New York Clipper, May 29, 1858

May 31, 1858: Winthrop tops Olympic in first match game played under ‘Massachusetts’ rules

This article was written by Larry DeFillipo

New York Clipper, May 29, 1858

Imitation, as the expression goes, is the sincerest form of flattery. It was the former, and most certainly not the latter, that the Massachusetts Association of Base Ball Players (MABBP) had in mind when they created a standard set of rules in May of 1858. One year earlier, a group of clubs from the cities of New York and Brooklyn, brazenly calling themselves the National Association of Base Ball Players (NABBP), had codified the rules for their version of the game.1 These rules ultimately helped establish the “New York game” as the progenitor of modern baseball.

Looking to “improve and foster the Massachusetts game,” six Boston-area clubs organized a convention in Dedham, a Boston suburb, on May 13, 1858.2 Representatives from the 10 participating clubs formed the MABBP, elected officers, and agreed to a constitution, bylaws, and “rules and regulations of the game of base ball.”3

Unlike the NABBP, which had agreed to some requirements new to some of its members, the MABBP adopted rules that closely reflected how their members played. One bedrock of the Massachusetts game that the MABBP retained was defining the end of a game as the moment when a certain number of tallies (runs) were scored, a value they set at 100. The NABBP had jettisoned a similar practice common to the New York game, instead specifying that their games ended after nine innings, absent a tie – a stroke of genius that remains a defining feature of the sport to this day.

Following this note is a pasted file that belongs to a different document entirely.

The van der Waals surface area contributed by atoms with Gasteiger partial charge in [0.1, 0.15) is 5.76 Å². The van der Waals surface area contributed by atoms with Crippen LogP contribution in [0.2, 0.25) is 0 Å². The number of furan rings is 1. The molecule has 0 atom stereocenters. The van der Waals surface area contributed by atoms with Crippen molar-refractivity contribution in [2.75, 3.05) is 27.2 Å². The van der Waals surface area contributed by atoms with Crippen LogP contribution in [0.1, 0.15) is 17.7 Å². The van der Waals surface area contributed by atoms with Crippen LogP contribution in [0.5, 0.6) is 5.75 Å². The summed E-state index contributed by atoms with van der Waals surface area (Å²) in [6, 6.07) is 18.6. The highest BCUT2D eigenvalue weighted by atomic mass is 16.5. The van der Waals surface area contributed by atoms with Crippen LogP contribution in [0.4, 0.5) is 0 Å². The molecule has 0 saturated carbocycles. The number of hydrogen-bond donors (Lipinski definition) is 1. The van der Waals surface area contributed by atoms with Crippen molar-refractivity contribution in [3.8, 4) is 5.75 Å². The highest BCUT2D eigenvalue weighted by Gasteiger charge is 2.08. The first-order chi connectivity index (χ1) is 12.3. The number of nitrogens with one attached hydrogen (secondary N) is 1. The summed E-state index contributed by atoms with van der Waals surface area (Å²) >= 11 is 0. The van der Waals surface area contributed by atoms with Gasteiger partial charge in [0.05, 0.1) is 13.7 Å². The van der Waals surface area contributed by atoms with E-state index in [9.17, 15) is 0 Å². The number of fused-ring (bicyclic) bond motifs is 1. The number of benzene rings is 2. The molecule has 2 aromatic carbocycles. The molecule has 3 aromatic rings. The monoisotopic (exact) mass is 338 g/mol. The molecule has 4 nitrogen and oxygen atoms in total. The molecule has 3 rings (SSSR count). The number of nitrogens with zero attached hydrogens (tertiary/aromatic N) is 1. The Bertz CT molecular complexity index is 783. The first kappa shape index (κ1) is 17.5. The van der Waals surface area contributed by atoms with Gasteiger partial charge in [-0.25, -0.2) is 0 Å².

In addition to “100 tallies [constituting] the game,”4 rules enshrined by the MABBP that were unique to the Massachusetts game included:

  • The bases were arranged in a square pattern, with the striker (batter) standing midway between home plate and first base.
  • Throwers (pitchers) stood 35 feet from the batter.
  • Bases were wooden stakes four feet high.
  • Teams consisted of 10 to 14 players.
  • Fielders could retire baserunners by striking them with the ball (“soaking”).5
  • Balls must be “caught flying” to count as outs (no bound outs).6
  • The batting team was retired once a single out was recorded (also known as the “one out, all out” rule).